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man in front of laptop attending a virtual business meeting

3 Tips to Help Make Virtual Meetings Work for You

Before COVID, when I taught effective speaking at Concordia University’s Continuing Education department, I dedicated 30% of the semester to virtual presentations. I recall mentioning to my classes how I could not understand why virtual presentations and meetings were not part of the daily business norm. The technology had evolved to a point where it was relatively straightforward to set up and was stable. Yet business people were still content, out of habit,  to travel hours by car or plane to attend a 2 to 3 hour meeting when a virtual meeting would have saved the time of the individual, saved the company the expenses of the travel/lodging and saved the planet by reducing the carbon footprint. I also recall predicting virtual meetings would eventually become commonplace in business. My rational at that time was as our concerns for the environment escalated and when corporate initiatives to reduce the carbon footprint would become top of mind, virtual meetings/presentations would finally become a regular occurrence.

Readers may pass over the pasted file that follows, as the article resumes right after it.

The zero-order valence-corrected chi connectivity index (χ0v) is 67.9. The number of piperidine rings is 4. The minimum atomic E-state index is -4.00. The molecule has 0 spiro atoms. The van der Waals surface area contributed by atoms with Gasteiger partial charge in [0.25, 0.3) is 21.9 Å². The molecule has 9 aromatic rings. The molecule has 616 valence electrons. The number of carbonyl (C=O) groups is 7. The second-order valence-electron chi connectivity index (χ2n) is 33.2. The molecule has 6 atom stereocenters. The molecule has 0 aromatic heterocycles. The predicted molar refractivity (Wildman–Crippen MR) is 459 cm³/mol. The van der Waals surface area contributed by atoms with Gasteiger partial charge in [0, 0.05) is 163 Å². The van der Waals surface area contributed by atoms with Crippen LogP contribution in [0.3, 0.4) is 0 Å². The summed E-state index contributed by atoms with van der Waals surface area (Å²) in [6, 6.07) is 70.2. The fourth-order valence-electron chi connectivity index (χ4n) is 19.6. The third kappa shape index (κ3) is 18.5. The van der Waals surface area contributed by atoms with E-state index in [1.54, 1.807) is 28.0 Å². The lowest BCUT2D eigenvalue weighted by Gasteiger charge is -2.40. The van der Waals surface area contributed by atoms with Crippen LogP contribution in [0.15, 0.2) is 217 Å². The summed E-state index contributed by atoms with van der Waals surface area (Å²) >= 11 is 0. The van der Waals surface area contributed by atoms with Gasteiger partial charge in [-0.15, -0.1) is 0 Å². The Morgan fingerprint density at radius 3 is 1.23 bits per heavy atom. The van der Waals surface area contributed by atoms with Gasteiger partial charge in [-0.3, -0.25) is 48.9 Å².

The pandemic has catapulted virtual meetings in today’s business environment as a necessity and staple of daily life. Regardless of the position you hold within your organization, chances are you have attended your fair share of virtual meetings. One of the challenges of virtual meetings vs. in-person meetings is the reduced opportunity to interpret body language through a computer or phone lens. It is also more difficult to build trust and credibility in a virtual environment. If you are feeling that you are not being taken seriously, or not being viewed as credible and trusted, then this blog is for you.  I am going to share 3 simple tips to improve your virtual presence, credibility and trustworthiness for your next virtual engagement.